Kerala Budget 2018: A Shot in the Arm for Tourism, Startups
Thiruvananthapuram: Kerala Finance Minister T M Thomas Isaac’s latest budget lays great emphasis on tourism promotion and startup initiatives. Terming it as a common man’s budget, Isaac has introduced a slew of programmes to promote the welfare of women, education, health and eliminate poverty.
Lauding Kerala Tourism for its Muziris and spice route heritage projects and also the nine international awards bagged by it last year, the FM has set aside Rs. 82 crore for marketing and promoting tourism campaigns. Also, heritage conservation projects and cultural festivals will be getting additional fund this fiscal. Boat races will be given an aid of Rs. 10 crore and it been proposed to bring them under league competitions.
The government has also decided to set aside Rs. 80 crore for promoting startup initiatives with Technopark, Infopark and Electric Hardware Mission getting their due shares. The budget also lays emphasis on providing training for innovative projects for Development and Innovation Strategic Council of Kerala (K-DISC).
The Kerala Infrastructure Investment Fund Board (KIIFB) gets a prominent place in the budget as it will be providing funding for development, including the setting up of industrial parks. KIIFB will also provide Rs. 3,500 crore to KSRTC for buying 2000 new buses. Extensive coastal area development packages are also laid down, with the financial help from KIIFB. These packages will also help contain the impact of the return of migrants from Gulf countries.
With the aim of uplift of SC/ST communities, Rs. 2859 crore has been allotted for various industries including bamboo, cashew, khadi and coir. Development projects envisaged in the educational sector include renovation of schools, setting up computer labs and providing smart classes, thereby digitalising schools. Ayurveda and homoeopathy education also get a boost in the budget.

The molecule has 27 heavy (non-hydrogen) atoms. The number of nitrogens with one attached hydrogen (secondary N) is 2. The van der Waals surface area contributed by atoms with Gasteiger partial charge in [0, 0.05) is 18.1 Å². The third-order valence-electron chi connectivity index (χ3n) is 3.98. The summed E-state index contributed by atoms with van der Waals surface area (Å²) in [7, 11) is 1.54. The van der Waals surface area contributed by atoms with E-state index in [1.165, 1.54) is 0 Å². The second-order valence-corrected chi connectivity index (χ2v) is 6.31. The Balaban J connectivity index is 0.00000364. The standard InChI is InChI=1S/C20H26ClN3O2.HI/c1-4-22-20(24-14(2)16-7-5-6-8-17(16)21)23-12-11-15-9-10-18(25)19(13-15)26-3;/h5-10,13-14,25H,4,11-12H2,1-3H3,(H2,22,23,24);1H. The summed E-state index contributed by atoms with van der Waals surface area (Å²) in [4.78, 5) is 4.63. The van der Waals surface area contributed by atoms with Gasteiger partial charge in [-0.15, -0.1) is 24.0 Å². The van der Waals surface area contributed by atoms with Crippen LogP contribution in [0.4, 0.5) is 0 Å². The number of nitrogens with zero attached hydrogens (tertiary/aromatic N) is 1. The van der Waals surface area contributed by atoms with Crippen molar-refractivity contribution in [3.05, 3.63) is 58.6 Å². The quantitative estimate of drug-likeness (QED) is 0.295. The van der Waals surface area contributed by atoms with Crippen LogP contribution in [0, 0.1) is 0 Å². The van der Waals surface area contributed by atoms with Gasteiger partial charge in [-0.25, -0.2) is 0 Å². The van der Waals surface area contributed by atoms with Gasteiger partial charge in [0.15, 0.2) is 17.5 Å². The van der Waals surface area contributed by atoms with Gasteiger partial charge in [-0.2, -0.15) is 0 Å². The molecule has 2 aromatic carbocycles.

“The Kerala budget presented by Dr. Thomas Isaac is directed towards the overall economic development of the State. The increased allocation and plans for sectors such as agriculture, tourism, startups, innovation, IT hubs and education are to be appreciated,” says Deepak L Aswani, Co-Chair, FICCI Kerala State Council.
While there will be an increase in the tax on alcohol, 13.6 per cent of the budget allotment has been set aside for women empowerment. Vocational training will be provided to women and the state has decided to build Nirbhaya and ‘She lodges’ to be set up in Kochi, for which Rs. 5 crore and Rs. 4 crore have been devoted respectively. Public toilets will also be built for women. A comprehensive package for poultry farming and fishermen was also announced in the budget.
“The budget has given a lot of emphasis to general budgeting, with significant allocations towards aspects like women’s safety. The FM has recognised the plight of Gulf returnees and incorporated rehabilitation measures to support them. With an aim to revive the slow growth rate of the Kerala economy, the budget has focussed on sectors like knowledge-based industry, agriculture, tourism and electronics,” says Dr. Martin Patrick, Chief Economic Advisor, Centre for Public Policy Research.
However, the proposals in the budget rest heavily on the success of KIIFB, which, in turn, depends on measures like fund mobilisation, repayment of borrowings and interest rates. “If KIIFB fails in its stated objectives, the budgetary proposals are destined to fail,” he added.
Dr. D Dhanuraj, Chairman, Centre for Public Policy Research opined, “The budget will not help increase employment opportunities or boost economic growth in the State. Instead of novel proposals, this budget has given to the people of Kerala some timeworn ideas.”